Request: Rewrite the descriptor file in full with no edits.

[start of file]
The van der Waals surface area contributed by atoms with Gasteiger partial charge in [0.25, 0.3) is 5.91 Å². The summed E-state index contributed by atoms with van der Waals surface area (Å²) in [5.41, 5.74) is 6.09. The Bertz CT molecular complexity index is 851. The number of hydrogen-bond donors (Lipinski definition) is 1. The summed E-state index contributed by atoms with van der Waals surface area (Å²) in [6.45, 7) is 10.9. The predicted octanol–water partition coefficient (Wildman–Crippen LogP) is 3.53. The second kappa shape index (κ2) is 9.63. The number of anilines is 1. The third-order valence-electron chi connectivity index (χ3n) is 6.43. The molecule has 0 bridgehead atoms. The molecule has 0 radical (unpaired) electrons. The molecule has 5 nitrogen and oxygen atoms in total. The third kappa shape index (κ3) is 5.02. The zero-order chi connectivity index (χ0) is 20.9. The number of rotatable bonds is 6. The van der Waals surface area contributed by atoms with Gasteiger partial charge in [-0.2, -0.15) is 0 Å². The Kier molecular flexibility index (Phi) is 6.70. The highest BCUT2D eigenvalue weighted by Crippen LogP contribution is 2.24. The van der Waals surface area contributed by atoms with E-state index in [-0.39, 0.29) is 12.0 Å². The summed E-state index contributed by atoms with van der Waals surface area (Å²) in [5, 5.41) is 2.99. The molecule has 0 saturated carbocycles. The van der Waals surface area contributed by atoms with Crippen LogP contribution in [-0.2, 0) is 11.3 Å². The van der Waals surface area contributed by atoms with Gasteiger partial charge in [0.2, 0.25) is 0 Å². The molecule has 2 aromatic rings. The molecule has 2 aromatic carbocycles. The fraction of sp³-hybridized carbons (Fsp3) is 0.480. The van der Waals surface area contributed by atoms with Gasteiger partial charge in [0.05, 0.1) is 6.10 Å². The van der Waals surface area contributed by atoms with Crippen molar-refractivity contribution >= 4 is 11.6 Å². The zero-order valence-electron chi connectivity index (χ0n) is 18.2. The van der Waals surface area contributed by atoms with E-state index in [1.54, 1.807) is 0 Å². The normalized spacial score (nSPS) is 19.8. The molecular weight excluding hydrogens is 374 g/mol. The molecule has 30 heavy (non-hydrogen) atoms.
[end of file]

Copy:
The van der Waals surface area contributed by atoms with Gasteiger partial charge in [0.25, 0.3) is 5.91 Å². The summed E-state index contributed by atoms with van der Waals surface area (Å²) in [5.41, 5.74) is 6.09. The Bertz CT molecular complexity index is 851. The number of hydrogen-bond donors (Lipinski definition) is 1. The summed E-state index contributed by atoms with van der Waals surface area (Å²) in [6.45, 7) is 10.9. The predicted octanol–water partition coefficient (Wildman–Crippen LogP) is 3.53. The second kappa shape index (κ2) is 9.63. The number of anilines is 1. The third-order valence-electron chi connectivity index (χ3n) is 6.43. The molecule has 0 bridgehead atoms. The molecule has 0 radical (unpaired) electrons. The molecule has 5 nitrogen and oxygen atoms in total. The third kappa shape index (κ3) is 5.02. The zero-order chi connectivity index (χ0) is 20.9. The number of rotatable bonds is 6. The van der Waals surface area contributed by atoms with Gasteiger partial charge in [-0.2, -0.15) is 0 Å². The Kier molecular flexibility index (Phi) is 6.70. The highest BCUT2D eigenvalue weighted by Crippen LogP contribution is 2.24. The van der Waals surface area contributed by atoms with E-state index in [-0.39, 0.29) is 12.0 Å². The summed E-state index contributed by atoms with van der Waals surface area (Å²) in [5, 5.41) is 2.99. The molecule has 0 saturated carbocycles. The van der Waals surface area contributed by atoms with Crippen LogP contribution in [-0.2, 0) is 11.3 Å². The van der Waals surface area contributed by atoms with Gasteiger partial charge in [0.2, 0.25) is 0 Å². The molecule has 2 aromatic rings. The molecule has 2 aromatic carbocycles. The fraction of sp³-hybridized carbons (Fsp3) is 0.480. The van der Waals surface area contributed by atoms with Gasteiger partial charge in [0.05, 0.1) is 6.10 Å². The van der Waals surface area contributed by atoms with Crippen molar-refractivity contribution >= 4 is 11.6 Å². The zero-order valence-electron chi connectivity index (χ0n) is 18.2. The van der Waals surface area contributed by atoms with E-state index in [1.54, 1.807) is 0 Å². The normalized spacial score (nSPS) is 19.8. The molecular weight excluding hydrogens is 374 g/mol. The molecule has 30 heavy (non-hydrogen) atoms.